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The wood please, not the trees

india Updated: Feb 02, 2007 00:56 IST
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When the inflation rate crossed the 6 per cent barrier on January 5, the government crossed a psychological threshold. The emphasis in policy began to shift from pushing up growth to containing inflation. This was apparent in P. Chidambaram recently conceding that monetary restraint may be needed. This, even after he pointed out that most of the current price rise was caused by shortages of agricultural and other primary products and, therefore, was not susceptible to control by monetary measures.

This shift of emphasis displays a regrettable inability to learn from our past mistakes. In January 1996, the rate of growth of industrial production had risen to an all-time high of 16.1 per cent and stayed there for three months. But by November, it collapsed to 3.5 per cent and stayed in that vicinity for the next six years. The cause was the Narasimha Rao government’s decision to control the industrial boom through monetary policy alone, instead of the old Keynesian way of reducing government expenditure.

We seem to be about to repeat that mistake. Industrial growth touched 14.4 per cent in November and manufacturing rose by 16.7 percent. On December 8, non-food bank credit had risen by 30.4 per cent, far more than the rise in deposits. The economy is, therefore, on the edge of overheating. But as in 1996, the government is once again relying solely on monetary policy to ‘cool’ it down. While the industrial recession that is likely to follow will not be as deep and long-lasting as the last one, it is hard to see how it can be avoided.

In 1996, too, the avowed aim of the government  was to bring down inflation, which had exceeded 11 per cent by May. The Congress had just lost two  assembly elections in the ‘safe’ states of Andhra and Karnataka, and an internal assessment in the  party had mistakenly identified inflation as one of the two prime causes of the defeat. The party high command decided that with elections barely a year away, it simply had to bring inflation down. But instead of doing so by reducing government consumption expenditure, it opted for the easier way of tightening the money market.

Most economists now admit that the brakes were applied too suddenly and too harshly. Call money rates shot up to over 60 per cent and stayed there for weeks. But it seemed to have worked. By October, the inflation rate had come down. Only a very few of us warned that it may have pushed the economy into a recession. And that is what happened. By the end of the year, it had become apparent that we had killed not only inflation but also investment. Corporate sector investment fell by 23 per cent that year and by another 40 per cent in 1996-97. It then continued to fall till, in 2001, shareholders were not even picking up rights issues of new shares.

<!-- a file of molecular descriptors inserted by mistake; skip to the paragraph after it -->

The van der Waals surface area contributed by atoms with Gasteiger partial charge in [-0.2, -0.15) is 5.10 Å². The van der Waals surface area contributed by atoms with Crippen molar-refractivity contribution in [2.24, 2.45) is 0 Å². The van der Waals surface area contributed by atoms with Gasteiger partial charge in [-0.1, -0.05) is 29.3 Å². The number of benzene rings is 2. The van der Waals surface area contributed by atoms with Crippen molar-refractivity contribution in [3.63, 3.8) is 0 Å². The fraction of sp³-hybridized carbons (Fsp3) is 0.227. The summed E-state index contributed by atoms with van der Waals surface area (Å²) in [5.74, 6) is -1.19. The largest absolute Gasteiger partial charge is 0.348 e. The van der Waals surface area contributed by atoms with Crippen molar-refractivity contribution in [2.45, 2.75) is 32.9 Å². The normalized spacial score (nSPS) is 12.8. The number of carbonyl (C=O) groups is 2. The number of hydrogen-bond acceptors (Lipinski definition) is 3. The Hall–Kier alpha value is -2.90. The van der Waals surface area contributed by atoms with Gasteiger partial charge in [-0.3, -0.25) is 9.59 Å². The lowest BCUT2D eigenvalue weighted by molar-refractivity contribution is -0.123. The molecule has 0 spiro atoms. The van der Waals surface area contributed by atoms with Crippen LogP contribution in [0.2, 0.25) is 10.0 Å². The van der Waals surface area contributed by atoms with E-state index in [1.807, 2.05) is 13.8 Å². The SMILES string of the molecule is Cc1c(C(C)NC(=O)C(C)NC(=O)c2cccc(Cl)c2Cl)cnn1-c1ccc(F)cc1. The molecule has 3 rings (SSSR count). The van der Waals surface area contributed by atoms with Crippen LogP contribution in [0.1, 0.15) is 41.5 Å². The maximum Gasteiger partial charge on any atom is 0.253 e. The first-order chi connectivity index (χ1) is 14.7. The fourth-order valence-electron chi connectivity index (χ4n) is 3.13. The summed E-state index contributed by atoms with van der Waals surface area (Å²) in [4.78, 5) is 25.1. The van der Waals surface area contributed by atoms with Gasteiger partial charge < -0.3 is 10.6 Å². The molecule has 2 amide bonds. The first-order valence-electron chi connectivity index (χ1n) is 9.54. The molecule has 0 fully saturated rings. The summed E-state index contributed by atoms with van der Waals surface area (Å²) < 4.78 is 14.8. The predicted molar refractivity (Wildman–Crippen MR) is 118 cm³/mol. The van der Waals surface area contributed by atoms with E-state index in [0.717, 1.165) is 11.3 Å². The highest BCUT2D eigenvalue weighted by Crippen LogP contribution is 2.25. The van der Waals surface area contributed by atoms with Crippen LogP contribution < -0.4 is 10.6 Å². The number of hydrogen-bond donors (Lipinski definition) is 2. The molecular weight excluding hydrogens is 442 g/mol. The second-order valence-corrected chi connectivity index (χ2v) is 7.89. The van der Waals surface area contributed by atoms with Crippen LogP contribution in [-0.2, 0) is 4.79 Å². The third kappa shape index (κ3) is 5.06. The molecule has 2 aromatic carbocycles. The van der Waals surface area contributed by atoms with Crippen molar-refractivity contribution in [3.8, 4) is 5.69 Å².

In October 2000, the growth of industrial production fell to zero. In real terms, tax revenues also virtually stopped growing. Since the government still made no effort to control the growth of its non-developmental expenditures, its relentless borrowing pushed up the real rate of interest ever higher till it touched 8 per cent in 2000 and 2001 even for blue chip companies. It was not till 2003 that a recovery set in.

This time too, the burden of moderating the boom is falling on monetary policy alone. The potential impact of buoyant tax revenues (36 per cent) on the revenue deficit has been partly nullified by the impact of stagnating non-tax revenues (3 per cent). As a result, the revenue deficit is only running 3 per cent below last year, nowhere near enough to make an impact on inflation.

But the effects of the tightening of the money market had become visible even before the latest sharp increase in the cash reserve ratio (CRR). In November, the year on year growth in the sale of consumer durables had fallen by 5 per cent. While other causes could have contributed to this decline, what is unmistakable is the impact of the rise in interest rates on the demand for new housing. As little as 18 months ago, mortgage rates were 7.5 per cent. In early December, even before RBI Governor YV Reddy announced the increase in the CRR, it had touched 11.5 per cent. In the coming weeks, the combined effect of the Rs 14,500 crore that the RBI has withdrawn from the money market, and the steam engine growth of demand for non-food credit, will push these over 12 per cent.

Mumbai is already experiencing a sharp decline in the demand for new housing. Delhi and other metropolis are bound to follow. But builders are already committed to projects which they cannot now stop. So we are in the early stages of a property bubble. Once the building cycle reverses itself, we could plunge into recession.

The only way to cool down the economy without tipping it over into recession is to cut the revenue deficit. The current boom, and buoyancy in tax revenues, has given the government a chance to bring the revenue deficit down to zero with a single set of expenditure reforms — a very mild version of shock therapy. That will free private savings for productive investment and ease the pressure on the money markets. It will also moderate inflation without discouraging investment. The approach paper to the 11th Plan has hinted at the desirability of doing this. It would be a tragedy if Manmohan Singh lets the opportunity slip.

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